Robert Ruello speaks the language of painting with ease in saturated colors and compositions that unfold in layers. Every artwork is its own distinct world of impressively varied techniques used to reproduce images that Ruello has created by distorting and overlapping various digital images. Instinct and intent combine in a fluent expression.
Tutor Mitroi’s shaped panels are detailed topographies of lines and edges that resemble roads, rivers, and national borders, although any specific reference is unclear. One has the sense when looking at the work that one is conducting research and surveillance of a foreign landscape, a feeling of power and danger that is reinforced by painting’s searing crimson.
Marcelyn McNeil’s contribution to the exhibition at HAA is far more linear than the work she has shown over the last three years. The bright purple and red lines bring attention to the edges of McNeil’s forms, which are exciting places where one can see her multilayered process. The lines also define thick and smooth sections of white and cream that are beautiful and might otherwise pass unnoticed. One gets the sense that she trusts her process of mark making and has only come back later to outline and enhance what she has built up.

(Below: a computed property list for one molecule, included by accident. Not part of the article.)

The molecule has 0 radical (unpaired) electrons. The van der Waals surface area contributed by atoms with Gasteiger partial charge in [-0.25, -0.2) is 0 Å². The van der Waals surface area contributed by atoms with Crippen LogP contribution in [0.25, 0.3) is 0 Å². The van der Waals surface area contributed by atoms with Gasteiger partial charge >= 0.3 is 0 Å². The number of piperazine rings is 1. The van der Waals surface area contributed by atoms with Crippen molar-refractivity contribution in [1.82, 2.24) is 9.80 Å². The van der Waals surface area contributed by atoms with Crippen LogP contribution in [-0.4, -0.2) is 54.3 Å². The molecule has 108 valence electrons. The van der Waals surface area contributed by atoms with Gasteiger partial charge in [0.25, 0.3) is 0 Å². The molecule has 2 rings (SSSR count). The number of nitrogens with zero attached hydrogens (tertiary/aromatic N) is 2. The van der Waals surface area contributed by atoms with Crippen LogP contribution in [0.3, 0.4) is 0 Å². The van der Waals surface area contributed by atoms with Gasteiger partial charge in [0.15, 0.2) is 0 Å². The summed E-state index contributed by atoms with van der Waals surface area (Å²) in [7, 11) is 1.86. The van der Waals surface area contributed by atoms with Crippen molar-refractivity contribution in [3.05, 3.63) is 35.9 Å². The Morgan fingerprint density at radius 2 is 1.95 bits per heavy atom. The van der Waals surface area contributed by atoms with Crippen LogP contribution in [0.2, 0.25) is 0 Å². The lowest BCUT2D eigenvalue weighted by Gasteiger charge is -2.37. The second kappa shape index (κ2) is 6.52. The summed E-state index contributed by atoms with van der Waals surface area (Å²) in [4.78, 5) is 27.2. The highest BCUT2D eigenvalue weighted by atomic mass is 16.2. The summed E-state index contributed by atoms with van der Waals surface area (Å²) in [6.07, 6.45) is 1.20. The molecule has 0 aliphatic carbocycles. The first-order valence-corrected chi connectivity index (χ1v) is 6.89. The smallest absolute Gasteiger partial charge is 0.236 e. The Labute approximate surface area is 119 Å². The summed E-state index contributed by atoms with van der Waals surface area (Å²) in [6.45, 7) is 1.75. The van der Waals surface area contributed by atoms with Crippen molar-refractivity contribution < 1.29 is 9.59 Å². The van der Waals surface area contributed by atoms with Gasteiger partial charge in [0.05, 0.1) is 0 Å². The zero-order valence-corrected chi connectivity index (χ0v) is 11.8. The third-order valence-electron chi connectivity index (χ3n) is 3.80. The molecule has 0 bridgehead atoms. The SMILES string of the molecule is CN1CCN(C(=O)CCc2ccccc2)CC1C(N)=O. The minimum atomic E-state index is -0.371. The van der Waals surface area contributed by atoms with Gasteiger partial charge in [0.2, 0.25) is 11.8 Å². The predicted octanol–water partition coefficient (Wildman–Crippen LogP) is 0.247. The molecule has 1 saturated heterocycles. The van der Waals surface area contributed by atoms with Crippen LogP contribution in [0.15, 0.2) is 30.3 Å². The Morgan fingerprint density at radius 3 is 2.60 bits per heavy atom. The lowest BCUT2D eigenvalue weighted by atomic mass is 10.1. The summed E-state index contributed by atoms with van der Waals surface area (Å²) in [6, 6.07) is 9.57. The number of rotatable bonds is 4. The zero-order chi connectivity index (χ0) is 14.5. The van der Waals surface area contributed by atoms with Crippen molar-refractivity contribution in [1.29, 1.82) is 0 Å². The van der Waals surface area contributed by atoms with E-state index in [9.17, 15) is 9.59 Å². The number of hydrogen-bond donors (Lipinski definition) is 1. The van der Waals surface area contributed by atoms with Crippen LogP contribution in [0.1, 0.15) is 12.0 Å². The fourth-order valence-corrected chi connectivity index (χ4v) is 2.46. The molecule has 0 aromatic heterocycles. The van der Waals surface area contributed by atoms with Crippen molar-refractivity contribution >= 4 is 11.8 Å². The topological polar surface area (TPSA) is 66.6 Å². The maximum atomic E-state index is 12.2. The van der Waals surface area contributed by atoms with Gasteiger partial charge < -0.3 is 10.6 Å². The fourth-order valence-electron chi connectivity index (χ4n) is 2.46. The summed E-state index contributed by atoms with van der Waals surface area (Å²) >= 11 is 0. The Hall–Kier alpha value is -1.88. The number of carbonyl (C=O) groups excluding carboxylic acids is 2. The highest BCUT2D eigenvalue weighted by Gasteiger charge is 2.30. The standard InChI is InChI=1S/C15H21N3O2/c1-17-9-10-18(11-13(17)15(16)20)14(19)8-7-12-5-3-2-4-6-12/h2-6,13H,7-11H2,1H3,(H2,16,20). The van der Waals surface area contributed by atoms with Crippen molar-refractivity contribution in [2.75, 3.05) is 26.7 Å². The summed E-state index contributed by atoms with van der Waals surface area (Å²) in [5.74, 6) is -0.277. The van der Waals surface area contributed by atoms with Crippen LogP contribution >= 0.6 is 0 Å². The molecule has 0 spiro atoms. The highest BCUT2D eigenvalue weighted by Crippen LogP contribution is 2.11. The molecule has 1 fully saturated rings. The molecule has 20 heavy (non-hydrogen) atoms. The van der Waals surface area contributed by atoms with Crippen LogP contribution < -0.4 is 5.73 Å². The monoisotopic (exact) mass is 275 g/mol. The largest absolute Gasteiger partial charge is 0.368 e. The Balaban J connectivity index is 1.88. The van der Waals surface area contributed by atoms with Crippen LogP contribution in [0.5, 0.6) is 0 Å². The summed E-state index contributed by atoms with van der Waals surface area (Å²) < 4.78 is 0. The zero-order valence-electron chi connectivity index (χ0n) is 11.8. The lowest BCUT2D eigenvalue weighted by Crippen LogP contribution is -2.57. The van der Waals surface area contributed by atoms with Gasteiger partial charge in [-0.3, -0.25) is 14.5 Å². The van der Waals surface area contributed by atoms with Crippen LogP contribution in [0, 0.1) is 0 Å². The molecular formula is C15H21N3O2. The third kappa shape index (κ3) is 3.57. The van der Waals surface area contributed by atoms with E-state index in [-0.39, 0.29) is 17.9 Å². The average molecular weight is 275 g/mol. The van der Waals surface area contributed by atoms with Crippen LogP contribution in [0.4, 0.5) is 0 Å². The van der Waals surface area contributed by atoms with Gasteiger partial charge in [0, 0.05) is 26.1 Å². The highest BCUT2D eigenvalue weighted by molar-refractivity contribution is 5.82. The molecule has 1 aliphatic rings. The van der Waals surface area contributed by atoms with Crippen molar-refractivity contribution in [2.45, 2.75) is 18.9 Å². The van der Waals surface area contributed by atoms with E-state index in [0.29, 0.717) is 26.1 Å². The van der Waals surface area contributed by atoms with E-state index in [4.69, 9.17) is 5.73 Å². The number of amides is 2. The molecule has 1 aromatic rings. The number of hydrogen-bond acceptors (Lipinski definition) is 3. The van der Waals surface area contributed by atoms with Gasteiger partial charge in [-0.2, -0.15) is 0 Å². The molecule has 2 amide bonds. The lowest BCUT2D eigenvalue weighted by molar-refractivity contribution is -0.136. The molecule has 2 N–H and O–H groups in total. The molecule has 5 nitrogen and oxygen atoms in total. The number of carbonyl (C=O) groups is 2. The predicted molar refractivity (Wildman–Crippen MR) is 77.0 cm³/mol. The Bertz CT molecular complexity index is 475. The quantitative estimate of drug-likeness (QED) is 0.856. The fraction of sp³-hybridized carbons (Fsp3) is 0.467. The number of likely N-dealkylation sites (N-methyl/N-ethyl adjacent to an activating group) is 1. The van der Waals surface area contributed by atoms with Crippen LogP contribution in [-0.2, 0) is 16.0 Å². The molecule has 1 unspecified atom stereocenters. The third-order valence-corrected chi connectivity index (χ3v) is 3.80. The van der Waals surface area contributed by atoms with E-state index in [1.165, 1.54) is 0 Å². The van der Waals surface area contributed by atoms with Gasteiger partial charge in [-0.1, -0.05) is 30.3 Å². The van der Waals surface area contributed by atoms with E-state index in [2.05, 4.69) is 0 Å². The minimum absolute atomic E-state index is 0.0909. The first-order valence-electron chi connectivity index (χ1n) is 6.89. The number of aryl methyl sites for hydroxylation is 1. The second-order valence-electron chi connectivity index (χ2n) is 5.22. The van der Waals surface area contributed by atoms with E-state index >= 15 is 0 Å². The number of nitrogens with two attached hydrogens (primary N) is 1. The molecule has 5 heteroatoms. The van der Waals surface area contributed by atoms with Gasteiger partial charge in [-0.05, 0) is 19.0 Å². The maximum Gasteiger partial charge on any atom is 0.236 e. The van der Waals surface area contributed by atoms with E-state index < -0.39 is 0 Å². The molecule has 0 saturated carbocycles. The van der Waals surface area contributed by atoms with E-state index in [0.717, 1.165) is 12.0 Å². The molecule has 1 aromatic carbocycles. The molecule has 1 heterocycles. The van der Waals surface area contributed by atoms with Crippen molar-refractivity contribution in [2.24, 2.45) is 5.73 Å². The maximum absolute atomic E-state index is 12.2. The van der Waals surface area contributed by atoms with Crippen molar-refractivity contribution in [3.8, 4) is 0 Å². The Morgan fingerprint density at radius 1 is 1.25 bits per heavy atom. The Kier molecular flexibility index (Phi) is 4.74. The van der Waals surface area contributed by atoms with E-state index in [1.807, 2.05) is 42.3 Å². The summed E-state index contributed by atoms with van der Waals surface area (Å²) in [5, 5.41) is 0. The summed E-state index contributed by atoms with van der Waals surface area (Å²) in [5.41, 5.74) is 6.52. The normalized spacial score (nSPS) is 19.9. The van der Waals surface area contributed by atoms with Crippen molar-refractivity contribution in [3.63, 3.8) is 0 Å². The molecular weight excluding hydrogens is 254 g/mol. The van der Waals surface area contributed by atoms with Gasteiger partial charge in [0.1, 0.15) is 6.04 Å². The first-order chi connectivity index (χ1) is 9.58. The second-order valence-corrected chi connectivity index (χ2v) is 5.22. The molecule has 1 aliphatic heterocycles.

Shane Tolbert’s large, sectioned canvas is an intriguing outlier in the group as it is not painting, per se. What looks like a photographic process is achieved through a reductive process of removing dye from black cloth. The color and whiteness of the circles are determined by how long Tolbert allows a bleach-like substance to soak into the cloth. The resulting forms look like a series of astronomical photographs of sun storms, eclipses, rings, or nebula.
Tolbert has curated an concurrent exhibition at David Shelton of three gallery artists that also differs significantly from the others. By limiting the number of artists, Tolbert’s is the only one of the three exhibitions of painter’s painters to allow all included artists to show multiple or large scale works. We get a sense of the painters developing bodies of work and therefore more of the ideas that motivate them– such as studies of hands and feet in the case of Lane Hagood.